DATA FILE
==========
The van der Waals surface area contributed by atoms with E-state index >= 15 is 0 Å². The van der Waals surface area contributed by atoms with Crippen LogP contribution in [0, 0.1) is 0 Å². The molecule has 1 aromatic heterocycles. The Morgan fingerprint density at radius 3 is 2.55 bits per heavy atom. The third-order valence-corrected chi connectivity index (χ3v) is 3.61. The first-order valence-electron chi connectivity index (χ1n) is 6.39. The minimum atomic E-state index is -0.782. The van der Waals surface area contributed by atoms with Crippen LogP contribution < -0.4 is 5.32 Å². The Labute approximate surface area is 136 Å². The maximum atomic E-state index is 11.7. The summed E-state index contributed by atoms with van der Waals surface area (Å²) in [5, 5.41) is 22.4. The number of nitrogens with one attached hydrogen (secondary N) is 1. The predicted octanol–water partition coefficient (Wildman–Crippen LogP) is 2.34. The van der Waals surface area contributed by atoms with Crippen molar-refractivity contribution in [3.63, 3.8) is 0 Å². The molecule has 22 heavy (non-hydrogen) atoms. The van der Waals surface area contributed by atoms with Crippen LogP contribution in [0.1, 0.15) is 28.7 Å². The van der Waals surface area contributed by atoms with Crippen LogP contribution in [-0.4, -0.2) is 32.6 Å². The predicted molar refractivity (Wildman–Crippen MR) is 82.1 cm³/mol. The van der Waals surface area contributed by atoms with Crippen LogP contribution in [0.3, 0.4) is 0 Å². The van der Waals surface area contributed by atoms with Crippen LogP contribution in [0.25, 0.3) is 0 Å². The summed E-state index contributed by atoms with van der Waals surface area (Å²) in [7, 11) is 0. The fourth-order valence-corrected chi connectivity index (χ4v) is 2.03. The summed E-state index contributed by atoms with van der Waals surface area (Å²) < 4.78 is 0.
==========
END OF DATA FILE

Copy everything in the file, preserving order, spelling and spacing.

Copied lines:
The van der Waals surface area contributed by atoms with E-state index >= 15 is 0 Å². The van der Waals surface area contributed by atoms with Crippen LogP contribution in [0, 0.1) is 0 Å². The molecule has 1 aromatic heterocycles. The Morgan fingerprint density at radius 3 is 2.55 bits per heavy atom. The third-order valence-corrected chi connectivity index (χ3v) is 3.61. The first-order valence-electron chi connectivity index (χ1n) is 6.39. The minimum atomic E-state index is -0.782. The van der Waals surface area contributed by atoms with Crippen LogP contribution < -0.4 is 5.32 Å². The Labute approximate surface area is 136 Å². The maximum atomic E-state index is 11.7. The summed E-state index contributed by atoms with van der Waals surface area (Å²) in [5, 5.41) is 22.4. The number of nitrogens with one attached hydrogen (secondary N) is 1. The predicted octanol–water partition coefficient (Wildman–Crippen LogP) is 2.34. The van der Waals surface area contributed by atoms with Crippen molar-refractivity contribution in [3.63, 3.8) is 0 Å². The molecule has 22 heavy (non-hydrogen) atoms. The van der Waals surface area contributed by atoms with Crippen LogP contribution in [0.1, 0.15) is 28.7 Å². The van der Waals surface area contributed by atoms with Crippen LogP contribution in [-0.4, -0.2) is 32.6 Å². The predicted molar refractivity (Wildman–Crippen MR) is 82.1 cm³/mol. The van der Waals surface area contributed by atoms with Crippen LogP contribution in [0.3, 0.4) is 0 Å². The van der Waals surface area contributed by atoms with Crippen LogP contribution in [0.25, 0.3) is 0 Å². The summed E-state index contributed by atoms with van der Waals surface area (Å²) in [7, 11) is 0. The fourth-order valence-corrected chi connectivity index (χ4v) is 2.03. The summed E-state index contributed by atoms with van der Waals surface area (Å²) < 4.78 is 0.